Another thing I have thought about is that you could potentially serve different parts of your sight from apache and lighttpd if there was some advantage to that. I haven't considered this seriously enough to investigate what kind of scenario would benefit from this. Maybe if you had some specific part of your site that needed obscure functionality, you could use apache to serve that part, and then use lighttpd for everything else.
One other thing that's nice...my lighttpd configuration is a single file currently at 22 lines. Speed, simplicity, minimal resource usage...I'm liking it a lot!
I've now added the alternative PHP cache (APC) to my configuration. My site sees so little traffic that I can't really offer any benchmarks yet, but below there's a link to a good comparison of the caches. These benchmarks show all three caches (xcache, eaccelerator, and apc) to speed things up about 3x. Other tests I have seen show anywhere from a 1x-5x performance improvement. I'm going to try the other caches just for comparisons sake, and to assure that if I end up seeing any stability, performance, or compatibility issues with apc, I can try switching to one of the others. I only went with apc because it was so simple to setup, performance was about as good as the others, and it's supported by the php developers and should track php version updates very closely. Supposedly the apc cache is going to be included in php6. I will say that with all the optimizations I have done so far...lighttpd, gzip compression, fastcgi, and apc cache, it's amazing to see how fast my pages load. Haven't had any problems with Piwigo on this setup yet.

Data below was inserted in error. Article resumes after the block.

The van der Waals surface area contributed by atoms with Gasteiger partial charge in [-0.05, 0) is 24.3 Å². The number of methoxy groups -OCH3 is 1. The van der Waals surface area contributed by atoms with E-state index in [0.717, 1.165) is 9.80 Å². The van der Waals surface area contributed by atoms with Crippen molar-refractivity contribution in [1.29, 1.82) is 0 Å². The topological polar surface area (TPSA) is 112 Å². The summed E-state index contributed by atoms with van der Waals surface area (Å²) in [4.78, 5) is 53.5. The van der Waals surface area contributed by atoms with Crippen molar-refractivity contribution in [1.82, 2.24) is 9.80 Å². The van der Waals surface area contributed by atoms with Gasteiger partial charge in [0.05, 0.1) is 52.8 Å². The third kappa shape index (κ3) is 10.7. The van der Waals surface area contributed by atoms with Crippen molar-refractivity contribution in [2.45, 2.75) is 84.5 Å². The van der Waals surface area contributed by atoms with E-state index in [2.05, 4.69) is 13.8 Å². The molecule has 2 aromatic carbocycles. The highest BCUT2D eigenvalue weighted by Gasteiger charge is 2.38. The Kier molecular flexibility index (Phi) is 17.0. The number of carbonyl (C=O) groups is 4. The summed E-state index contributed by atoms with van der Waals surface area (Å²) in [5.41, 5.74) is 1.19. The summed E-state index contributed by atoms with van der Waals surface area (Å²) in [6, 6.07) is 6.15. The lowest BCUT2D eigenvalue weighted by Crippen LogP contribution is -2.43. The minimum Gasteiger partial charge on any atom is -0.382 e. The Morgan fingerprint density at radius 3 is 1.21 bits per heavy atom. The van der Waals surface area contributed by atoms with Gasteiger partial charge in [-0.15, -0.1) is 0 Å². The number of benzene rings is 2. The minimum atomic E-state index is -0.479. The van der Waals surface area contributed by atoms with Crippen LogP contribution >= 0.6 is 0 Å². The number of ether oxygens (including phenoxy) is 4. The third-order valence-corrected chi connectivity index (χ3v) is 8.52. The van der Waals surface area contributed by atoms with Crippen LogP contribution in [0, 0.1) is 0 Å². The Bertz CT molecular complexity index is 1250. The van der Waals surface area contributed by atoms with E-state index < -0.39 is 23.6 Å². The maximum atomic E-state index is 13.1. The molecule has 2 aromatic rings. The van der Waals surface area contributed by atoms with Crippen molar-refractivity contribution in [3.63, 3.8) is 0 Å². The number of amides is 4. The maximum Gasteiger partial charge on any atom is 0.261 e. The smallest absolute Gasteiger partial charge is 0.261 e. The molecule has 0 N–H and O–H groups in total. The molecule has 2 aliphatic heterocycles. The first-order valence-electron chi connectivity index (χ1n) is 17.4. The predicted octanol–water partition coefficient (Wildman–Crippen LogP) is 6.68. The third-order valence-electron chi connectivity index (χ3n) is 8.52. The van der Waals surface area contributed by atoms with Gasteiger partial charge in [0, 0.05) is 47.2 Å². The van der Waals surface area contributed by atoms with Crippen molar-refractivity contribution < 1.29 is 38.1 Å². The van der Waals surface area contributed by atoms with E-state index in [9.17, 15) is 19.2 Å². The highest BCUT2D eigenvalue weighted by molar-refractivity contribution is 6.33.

PHP APC cache info:
You'll probably have to look elsewhere for details on how to set this up initially on your distro. On my distro it was simply a matter of installing a package called php-apc, and changing one line in a config file to enable it. Then I just used the above link to get information about the ini options that I could configure but haven't messed with too much yet.
Just one comparison of the three most popular caches.
http://2bits.com/articles/benchmarking- … pared.html
Last edited by rbr28 (2010-12-03 22:01:06)
Just a status update on the lighttpd setup. After getting my setup working great on Arch Linux, I decided that I still preferred Gentoo and went back to 64 bit Gentoo for my main machine. I rebuilt the whole web environment on Gentoo very quickly and everything has been just as stable and fast. I enabled a lot more functionality and the config file is still incredibly small and easy to manage. I haven't even bothered to install Apache and I don't expect I'll have any reason to ever go back to it for my home setup. Anyway, I just wanted to provide an update to confirm that this setup was stable enough for me to switch permanently, and I'm not just running Piwigo, but also Drupal and a few other web applications on this setup.